Johannes Stark, 1937

Soon after Hitler came to power, the regime began to dismiss Jews and political opponents from civil service positions, which included academic positions at all levels. During the same period, Nazi physicists, such as the Nobel-Prize-winning Johannes Stark, began an attack on modern theoretical physics, including relativity theory and quantum mechanics, calling it "Jewish physics." Heisenberg and other leaders of the physics profession attempted to oppose these developments, but without much long-term success.

The concentration camp is obviously the most suitable place for Herr Heisenberg!

--A Nazi functionary

Article in SS newspaper in July 1937 attacking Heisenberg and others as "white Jews."

Heisenberg himself was under attack by 1937, vilely insulted as a traitor in an article titled "'White Jews' in Science," appearing in an SS newspaper. He was threatened with internment in a concentration camp. The attack occurred after Arnold Sommerfeld, Heisenberg's former mentor, decided to retire, preferring his star pupil Heisenberg as his successor in Munich. Through a family acquaintanceship, Heisenberg appealed directly to the head of the SS, Heinrich Himmler, for "exoneration." After a frightening year-long investigation, the SS cleared Heisenberg of any accusations. He remained in Germany, but he never did obtain Sommerfeld's professorship.

Heisenberg is only one example of many others...They are all representatives of Judaism in German spiritual life who must all be eliminated just as the Jews themselves.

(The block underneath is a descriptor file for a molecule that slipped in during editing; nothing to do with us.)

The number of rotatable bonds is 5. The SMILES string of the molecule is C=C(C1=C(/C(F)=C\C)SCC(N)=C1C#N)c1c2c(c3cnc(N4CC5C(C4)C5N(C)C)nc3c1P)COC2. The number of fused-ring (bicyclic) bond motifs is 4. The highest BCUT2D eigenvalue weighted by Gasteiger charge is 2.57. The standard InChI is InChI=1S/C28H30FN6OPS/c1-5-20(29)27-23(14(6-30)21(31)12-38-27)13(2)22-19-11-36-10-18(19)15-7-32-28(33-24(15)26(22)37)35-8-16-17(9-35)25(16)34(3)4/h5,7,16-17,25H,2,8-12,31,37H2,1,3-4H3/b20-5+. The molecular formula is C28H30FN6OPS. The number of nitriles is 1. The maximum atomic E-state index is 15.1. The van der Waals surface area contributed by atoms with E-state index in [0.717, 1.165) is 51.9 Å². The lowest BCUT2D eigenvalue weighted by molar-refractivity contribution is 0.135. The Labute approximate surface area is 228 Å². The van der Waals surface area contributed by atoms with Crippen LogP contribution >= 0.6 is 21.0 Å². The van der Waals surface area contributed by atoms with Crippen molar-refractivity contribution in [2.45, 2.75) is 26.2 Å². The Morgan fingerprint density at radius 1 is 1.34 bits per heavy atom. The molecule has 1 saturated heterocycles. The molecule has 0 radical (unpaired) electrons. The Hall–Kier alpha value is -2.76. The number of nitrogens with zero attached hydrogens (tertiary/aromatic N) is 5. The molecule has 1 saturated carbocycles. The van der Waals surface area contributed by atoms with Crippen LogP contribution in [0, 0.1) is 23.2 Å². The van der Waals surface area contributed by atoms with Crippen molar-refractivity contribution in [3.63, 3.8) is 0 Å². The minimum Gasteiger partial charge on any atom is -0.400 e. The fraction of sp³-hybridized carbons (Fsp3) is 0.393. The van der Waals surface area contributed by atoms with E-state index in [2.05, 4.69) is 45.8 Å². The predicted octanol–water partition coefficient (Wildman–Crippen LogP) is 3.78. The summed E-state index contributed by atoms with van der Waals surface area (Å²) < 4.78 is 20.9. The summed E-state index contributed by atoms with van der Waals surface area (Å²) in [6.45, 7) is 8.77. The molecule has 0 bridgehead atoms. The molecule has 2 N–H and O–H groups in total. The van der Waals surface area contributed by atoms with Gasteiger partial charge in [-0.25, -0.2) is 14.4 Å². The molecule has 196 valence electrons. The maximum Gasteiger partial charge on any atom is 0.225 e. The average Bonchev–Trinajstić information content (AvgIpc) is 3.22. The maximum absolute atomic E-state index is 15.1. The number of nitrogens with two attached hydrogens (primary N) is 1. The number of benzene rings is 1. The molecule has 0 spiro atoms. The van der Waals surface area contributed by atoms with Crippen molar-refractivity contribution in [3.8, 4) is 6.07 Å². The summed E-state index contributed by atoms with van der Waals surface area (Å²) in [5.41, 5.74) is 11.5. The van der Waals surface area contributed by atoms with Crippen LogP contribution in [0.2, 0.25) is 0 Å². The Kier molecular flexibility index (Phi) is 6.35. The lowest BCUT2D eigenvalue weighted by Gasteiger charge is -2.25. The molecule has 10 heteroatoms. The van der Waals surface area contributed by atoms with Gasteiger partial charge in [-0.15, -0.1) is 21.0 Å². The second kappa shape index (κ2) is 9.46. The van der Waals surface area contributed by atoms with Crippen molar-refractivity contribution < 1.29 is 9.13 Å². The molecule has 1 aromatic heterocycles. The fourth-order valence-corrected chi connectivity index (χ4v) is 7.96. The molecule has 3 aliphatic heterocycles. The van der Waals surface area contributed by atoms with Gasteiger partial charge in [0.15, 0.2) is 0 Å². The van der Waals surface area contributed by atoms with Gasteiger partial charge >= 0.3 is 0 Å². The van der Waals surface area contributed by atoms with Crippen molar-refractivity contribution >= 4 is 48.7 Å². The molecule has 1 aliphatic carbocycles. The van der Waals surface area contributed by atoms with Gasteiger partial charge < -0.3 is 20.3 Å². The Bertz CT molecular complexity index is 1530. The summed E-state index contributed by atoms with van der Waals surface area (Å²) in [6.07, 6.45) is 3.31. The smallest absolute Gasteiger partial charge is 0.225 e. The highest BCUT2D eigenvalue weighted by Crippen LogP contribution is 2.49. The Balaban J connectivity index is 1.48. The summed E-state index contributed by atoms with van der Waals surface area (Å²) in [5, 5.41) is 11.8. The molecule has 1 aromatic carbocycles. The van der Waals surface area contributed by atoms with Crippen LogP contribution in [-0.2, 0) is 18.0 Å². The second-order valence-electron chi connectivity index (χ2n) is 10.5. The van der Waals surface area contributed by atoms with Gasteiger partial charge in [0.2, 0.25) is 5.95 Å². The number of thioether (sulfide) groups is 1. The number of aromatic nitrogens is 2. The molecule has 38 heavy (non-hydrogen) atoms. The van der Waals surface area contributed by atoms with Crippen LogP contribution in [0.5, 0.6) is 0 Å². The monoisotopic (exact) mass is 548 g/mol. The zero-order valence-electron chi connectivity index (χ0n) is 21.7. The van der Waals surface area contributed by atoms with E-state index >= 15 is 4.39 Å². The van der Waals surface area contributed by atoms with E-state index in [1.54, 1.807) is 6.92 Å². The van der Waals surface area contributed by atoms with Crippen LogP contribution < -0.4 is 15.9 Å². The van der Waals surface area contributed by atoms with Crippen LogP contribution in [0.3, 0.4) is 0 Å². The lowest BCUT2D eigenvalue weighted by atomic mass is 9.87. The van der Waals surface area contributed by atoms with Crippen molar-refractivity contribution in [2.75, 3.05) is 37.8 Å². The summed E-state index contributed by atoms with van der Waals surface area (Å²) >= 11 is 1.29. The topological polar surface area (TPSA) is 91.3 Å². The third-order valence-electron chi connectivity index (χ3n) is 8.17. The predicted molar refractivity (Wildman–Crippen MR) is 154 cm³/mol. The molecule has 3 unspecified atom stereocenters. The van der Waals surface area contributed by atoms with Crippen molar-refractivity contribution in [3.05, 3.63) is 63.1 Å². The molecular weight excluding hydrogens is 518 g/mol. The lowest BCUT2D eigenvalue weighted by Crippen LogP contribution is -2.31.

--SS newspaper, 1937

Hitler shaking hands with Heinrich Himmler. Photo credit

The SS episode left Heisenberg and the German physics community shaken, and it represented a turning point in their relationship with the Nazi regime. An uneasy truce developed between the physicists and the regime. The outbreak of war in Europe and the discovery of nuclear fission in Berlin strengthened the hand of the physicists. Heisenberg and the rest of his colleagues in the "uranium project" took up work on practical applications of nuclear fission. Different scientists had different motivations for participating in the project. Heisenberg and his inner circle saw this mainly as an opportunity for self-protection, and as a demonstration of the practical value of theoretical physics. Other scientists desired, if possible, to contribute to a German victory. Heisenberg became a key figure in German war-time fission research. In 1942 he left Leipzig to accept appointment as professor of theoretical physics at the University of Berlin and interim head of the Kaiser Wilhelm Institute for Physics, Germany's main reactor research facility.

Heisenberg with his first-born twins, Wolfgang and Maria, 1938. Soon after their birth Pauli congratulated Heisenberg for his "pair creation."

Personal events accompanied the SS assault of 1937. Several months before the assault, Heisenberg met and married a young woman who had recently received a degree in German literature, Elisabeth Schumacher, the daughter of a well-known Berlin economics professor. Nine months later she gave birth to fraternal twins. They were the first of Heisenberg's seven children.

Elisabeth Heisenberg with one of her seven children


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Fission Research, 1939-1945

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1998 - American Institute of Physics and David Cassidy ()